The first genetic transformations of plant tissues and fungi, using biolistic ‘gene guns’ were made. In dicotyledonous plants the bacterial vector Agrobacterium tumefaciens was used. Most transformations made use of modified bacterial plasmids designed with plant virus promoters. Professors Deborah Samac’s, Les Szabo’s and Richard Zeyen’s laboratories were involved with the first transformations. Early experiments were primarily ‘proof of principle’ transformations using reporter genes.

The proof of principle experiments were done to gain experience for future transformations. In the late 1990’s genetic transformation was used to investigate and enhance disease resistance in wholly transformed plants, and to understand pathogen virulence.

Building Departmental Endowments

A very bright spot of this era was the departmental endowment funds. These philanthropic funds were donated by alumni and friends of the department, primarily for scholarships, fellowships, library support and for student travel to scientific meetings. A culture of ‘giving forward’ to future generations started to become established among the department’s alumni and friends. The poignant metaphor, “Planting trees whose shade you’ll never know” undergirded many donors’ motives and objectives.

By 1996 there were 419 alumni and friends, and 97 businesses who contributed gifts, small and large, to various Department of Plant Pathology Endowment Funds. In addition there were gifts and loans of machinery, scientific equipment and instruments.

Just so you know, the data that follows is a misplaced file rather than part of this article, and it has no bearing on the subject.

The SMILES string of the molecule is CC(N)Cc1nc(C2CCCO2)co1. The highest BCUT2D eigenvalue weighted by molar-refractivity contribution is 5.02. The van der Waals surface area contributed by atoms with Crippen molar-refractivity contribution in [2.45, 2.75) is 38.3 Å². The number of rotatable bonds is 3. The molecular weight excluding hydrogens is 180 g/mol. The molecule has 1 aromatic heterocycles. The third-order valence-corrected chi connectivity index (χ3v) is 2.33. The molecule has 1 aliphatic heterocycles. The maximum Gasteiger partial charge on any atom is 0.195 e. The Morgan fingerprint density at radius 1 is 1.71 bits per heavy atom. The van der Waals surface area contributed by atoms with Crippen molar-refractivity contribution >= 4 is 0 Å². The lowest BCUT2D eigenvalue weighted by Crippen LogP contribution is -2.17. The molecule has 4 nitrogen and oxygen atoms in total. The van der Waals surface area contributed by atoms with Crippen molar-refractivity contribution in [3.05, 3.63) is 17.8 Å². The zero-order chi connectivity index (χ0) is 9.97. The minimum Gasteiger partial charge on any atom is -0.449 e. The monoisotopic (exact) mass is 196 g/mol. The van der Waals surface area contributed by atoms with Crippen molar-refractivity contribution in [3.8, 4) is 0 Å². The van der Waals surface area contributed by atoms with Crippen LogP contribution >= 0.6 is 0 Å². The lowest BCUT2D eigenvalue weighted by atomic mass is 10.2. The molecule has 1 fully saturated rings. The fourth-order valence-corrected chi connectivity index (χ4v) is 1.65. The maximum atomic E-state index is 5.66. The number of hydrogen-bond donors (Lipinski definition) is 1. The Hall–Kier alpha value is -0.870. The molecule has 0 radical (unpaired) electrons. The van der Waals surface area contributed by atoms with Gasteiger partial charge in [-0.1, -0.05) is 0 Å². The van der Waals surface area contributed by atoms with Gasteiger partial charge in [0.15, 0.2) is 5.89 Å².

Endowment funds are invested by the University of Minnesota Foundation and approximately 4% of each fund is used yearly for the specific objective of a given fund. When investments yield more than 4%, the principle of each fund grows, thus ensuring that the objective(s) of each fund can be met in perpetuity. Endowments helped support the Plant Pathology Library, graduate student scholarships and fellowships, visiting scientists, and graduate student travel to scientific meetings.

The one unusual endowment is the E.C. Stakman Softball Fund. It exists only for promoting departmental unity and morale building. Professor Stakman, was an avid softball player and believed in social interactions. He endowed an annual student vs. faculty/staff softball game and picnic. It is a very popular event. It is often held on the anniversary of Stakman’s May 17th, 1885 birthday. Interestingly, the E.C.Stakman Softball Fund is the envy of several departments.

The plant pathology endowments helped in the late 20th century and laid the foundation for a strong department entering the 21st century. Endowments have become very necessary components of the success of the department. Departmental alumni, faculty and staff continue to encourage endowment fund giving and invite donors and friends to departmental events.

The Digital Revolution And Plant Disease Work

The digital age begins with earnest when the north end of the Saint Paul campus is wired with fiber optic cable. Ethernet jacks replace slow telephone modems previously used for internet connection. Communication capability is greatly increased. Faculty interested in regional, national and international research collaborations find it much easier to establish and maintain these working collaborations.

Uganda 99 - An Ancient Enemy Returns In A New Form